And more than anything, you want to grab the producer and the engineer and explain to them what a solo track is. I played this CD on three different systems just to be absolutely sure I wasn't crazy, and sadly, I wasn't. The solo really is mixed that far back in most of the songs, and the levels on the background really are so disproportionate that they drown out the bass lines and other decorative lines more often than not. On the one hand, it's a tribute to how hard the group has clearly worked to arrive at a full, rich, robust sound. On the other hand, it's a travesty when you consider that several in the group are arranger/soloists whose work on the former ends up obliterating their performance on the latter.

"...the mix drowns out parts I really wanted to hear more of, like solo riffs, the bass line, and in some cases even the lead vocal. When I hear this kind of mixing, I immediately suspect that the group is trying to hide weaknesses, but for some reason the producer is hiding solid bass lines and terrific ornaments." — Hanna Stotland on Common Time

Exactly. Seems as though there's little I can say that hasn't been said before. So I'll leave it at this: the 'Jackets are stalwarts of collegiate a cappella and remain damn good. I just wish they'd get damn better.


Tuning / Blend 4
Energy / Intensity 4
Innovation / Creativity 4
Soloists 3
Sound / Production 4
Repeat Listenability 4
Tracks
1 Barrel of a Gun 4
2 Dream Lover 5
3 Babylon 4
4 Big Universe 4
5 Wonderful 4
6 Shape of My Heart 4
7 Only the Good Die Young 4
8 Crazy For This Girl 3
9 I Don't Want To Live On the Moon 3
10 Ashland Place 5

The Yellowjackets I used to admire are back, and in some ways, they're better than ever. They still do a great job with strong, lush held chords. Their parents still aren't listening to the block syllables ("Someday...I'll get laid; Someday...I won't have to pay for it."). But this is the first album I've heard where the group manages to combine those lovely chords with block energy on more than a few tracks. On songs like Barrel of a Gun, I could hear the conviction in every voice.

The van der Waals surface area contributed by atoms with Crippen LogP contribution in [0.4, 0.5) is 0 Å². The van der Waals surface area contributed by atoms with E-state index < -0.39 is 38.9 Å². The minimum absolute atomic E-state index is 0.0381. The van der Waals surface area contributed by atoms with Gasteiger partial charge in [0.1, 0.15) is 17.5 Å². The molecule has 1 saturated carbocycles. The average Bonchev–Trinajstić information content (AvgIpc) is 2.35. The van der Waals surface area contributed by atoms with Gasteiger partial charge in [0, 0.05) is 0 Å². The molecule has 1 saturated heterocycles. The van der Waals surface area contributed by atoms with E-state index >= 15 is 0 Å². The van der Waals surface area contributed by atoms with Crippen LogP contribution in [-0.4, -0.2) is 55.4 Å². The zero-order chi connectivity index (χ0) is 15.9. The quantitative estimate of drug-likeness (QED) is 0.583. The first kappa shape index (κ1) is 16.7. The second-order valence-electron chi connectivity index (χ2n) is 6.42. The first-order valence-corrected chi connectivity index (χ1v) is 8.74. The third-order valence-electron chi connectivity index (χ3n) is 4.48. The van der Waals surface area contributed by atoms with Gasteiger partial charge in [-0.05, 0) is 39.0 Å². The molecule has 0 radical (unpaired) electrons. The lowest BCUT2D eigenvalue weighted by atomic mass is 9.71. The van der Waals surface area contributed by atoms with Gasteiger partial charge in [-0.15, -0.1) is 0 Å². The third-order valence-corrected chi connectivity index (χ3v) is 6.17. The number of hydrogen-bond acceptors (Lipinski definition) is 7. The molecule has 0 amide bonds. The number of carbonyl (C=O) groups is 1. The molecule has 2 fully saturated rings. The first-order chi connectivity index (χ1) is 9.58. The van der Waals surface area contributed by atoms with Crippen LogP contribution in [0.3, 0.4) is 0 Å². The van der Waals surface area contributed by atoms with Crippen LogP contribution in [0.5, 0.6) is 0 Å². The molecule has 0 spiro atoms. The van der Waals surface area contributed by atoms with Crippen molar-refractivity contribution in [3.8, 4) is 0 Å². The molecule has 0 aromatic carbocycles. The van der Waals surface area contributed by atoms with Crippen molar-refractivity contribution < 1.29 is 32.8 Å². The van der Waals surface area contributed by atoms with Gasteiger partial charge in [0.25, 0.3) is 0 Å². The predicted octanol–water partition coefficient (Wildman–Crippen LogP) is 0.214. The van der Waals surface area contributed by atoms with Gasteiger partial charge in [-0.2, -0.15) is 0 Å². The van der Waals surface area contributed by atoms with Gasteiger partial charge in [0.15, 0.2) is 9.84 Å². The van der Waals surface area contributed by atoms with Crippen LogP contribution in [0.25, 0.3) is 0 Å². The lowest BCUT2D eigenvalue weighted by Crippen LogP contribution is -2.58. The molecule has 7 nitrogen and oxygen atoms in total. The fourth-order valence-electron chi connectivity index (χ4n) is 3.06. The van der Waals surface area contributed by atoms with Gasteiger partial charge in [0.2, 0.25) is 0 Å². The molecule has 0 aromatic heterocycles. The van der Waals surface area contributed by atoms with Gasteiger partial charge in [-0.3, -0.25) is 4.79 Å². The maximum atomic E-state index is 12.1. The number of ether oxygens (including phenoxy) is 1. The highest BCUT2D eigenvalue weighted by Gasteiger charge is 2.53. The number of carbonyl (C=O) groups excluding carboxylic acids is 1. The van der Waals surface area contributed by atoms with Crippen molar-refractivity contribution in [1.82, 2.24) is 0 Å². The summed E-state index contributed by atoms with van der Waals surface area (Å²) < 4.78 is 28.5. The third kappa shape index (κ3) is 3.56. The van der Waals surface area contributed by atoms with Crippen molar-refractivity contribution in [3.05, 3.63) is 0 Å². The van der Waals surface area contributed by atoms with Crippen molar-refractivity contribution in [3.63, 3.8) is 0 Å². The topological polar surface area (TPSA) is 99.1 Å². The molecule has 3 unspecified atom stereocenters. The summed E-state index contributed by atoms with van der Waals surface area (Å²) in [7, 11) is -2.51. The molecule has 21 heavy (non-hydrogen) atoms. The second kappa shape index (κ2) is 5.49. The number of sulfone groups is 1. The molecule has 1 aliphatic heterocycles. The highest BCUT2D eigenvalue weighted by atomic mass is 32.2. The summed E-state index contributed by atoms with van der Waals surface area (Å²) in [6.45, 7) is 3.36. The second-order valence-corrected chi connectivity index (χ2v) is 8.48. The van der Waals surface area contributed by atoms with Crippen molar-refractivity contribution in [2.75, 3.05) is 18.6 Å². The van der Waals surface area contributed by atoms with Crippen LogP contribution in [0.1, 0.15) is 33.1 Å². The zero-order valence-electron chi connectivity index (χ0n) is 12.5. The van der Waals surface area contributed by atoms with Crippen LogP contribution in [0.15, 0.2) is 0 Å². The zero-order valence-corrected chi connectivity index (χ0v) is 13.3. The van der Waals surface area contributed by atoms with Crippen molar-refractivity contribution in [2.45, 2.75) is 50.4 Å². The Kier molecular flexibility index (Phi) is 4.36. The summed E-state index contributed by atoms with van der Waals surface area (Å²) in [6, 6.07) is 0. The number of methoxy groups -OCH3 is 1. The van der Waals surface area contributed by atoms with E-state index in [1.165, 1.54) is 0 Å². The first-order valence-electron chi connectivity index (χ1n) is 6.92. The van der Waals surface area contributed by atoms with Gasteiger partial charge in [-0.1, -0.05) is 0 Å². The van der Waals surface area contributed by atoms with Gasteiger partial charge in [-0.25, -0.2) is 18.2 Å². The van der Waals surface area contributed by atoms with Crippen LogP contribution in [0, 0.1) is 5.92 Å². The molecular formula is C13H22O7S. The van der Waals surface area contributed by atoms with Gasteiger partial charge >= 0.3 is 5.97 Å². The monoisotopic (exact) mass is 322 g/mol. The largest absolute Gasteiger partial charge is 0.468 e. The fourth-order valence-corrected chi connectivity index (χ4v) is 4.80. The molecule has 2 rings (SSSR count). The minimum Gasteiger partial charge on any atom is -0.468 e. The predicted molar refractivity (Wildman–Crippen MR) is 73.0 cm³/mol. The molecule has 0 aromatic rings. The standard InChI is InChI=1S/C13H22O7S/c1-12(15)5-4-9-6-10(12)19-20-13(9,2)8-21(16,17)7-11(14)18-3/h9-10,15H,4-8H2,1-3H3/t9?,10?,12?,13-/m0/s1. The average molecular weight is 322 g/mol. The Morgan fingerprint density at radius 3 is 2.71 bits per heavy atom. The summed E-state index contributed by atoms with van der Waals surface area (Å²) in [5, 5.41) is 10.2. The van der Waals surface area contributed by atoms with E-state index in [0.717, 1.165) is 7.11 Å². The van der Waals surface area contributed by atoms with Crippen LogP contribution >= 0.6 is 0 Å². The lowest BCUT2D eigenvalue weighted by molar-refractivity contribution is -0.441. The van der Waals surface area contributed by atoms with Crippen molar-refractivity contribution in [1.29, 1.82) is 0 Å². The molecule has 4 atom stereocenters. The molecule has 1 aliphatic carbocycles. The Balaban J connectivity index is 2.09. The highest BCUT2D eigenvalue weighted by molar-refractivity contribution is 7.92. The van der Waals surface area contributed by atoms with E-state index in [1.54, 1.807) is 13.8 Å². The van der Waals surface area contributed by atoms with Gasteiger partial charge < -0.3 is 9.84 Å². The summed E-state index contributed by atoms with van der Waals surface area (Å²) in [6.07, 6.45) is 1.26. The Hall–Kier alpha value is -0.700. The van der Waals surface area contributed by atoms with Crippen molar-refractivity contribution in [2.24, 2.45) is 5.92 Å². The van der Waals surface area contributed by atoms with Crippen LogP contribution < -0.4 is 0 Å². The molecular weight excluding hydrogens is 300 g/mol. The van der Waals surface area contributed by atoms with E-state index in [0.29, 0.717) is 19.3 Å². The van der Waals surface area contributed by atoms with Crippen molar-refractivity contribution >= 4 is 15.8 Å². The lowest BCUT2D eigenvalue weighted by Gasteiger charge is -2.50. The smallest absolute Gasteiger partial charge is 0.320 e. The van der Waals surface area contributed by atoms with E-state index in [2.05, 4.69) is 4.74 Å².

Everything the Yellowjackets do best, they do on Dream Lover. The production on this track does a beautiful job of combining old-school a cappella sound and modern studio techniques. I wouldn't have thought that the doo-wop vibe of the chords could blend so well with the brilliantly imitated guitar-plucking effect, but blend they do. Rob Gellman has so much fun with the solo, I'm sorry every time the song ends. And while we're on the topic of fun, I hear a lot of college originals, most of which suggest that college songwriters listen to a lot of Radiohead. Will Jennings, composer of Big Universe, strikes me as more of a Weird Al fan.

The Yellowjackets still have plenty of room for improvement. Many of the tracks are too even dynamically. For example, I was listening for a real swell on the chorus of Babylon, but the tension in the verse is never resolved. Several soloists audibly stretch for notes that ought to be within easy reach. And some quotes work better than others; I loved the snippet of Simon & Garfunkel's Homeward Bound in I Don't Want to Live on the Moon, but I'm not sure why there's a chunk of Chopsticks in Only the Good Die Young. Still, The Yellowjackets are a distinctly above-average group, and I'm glad to see they've turned out another above-average album.


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Ordering Information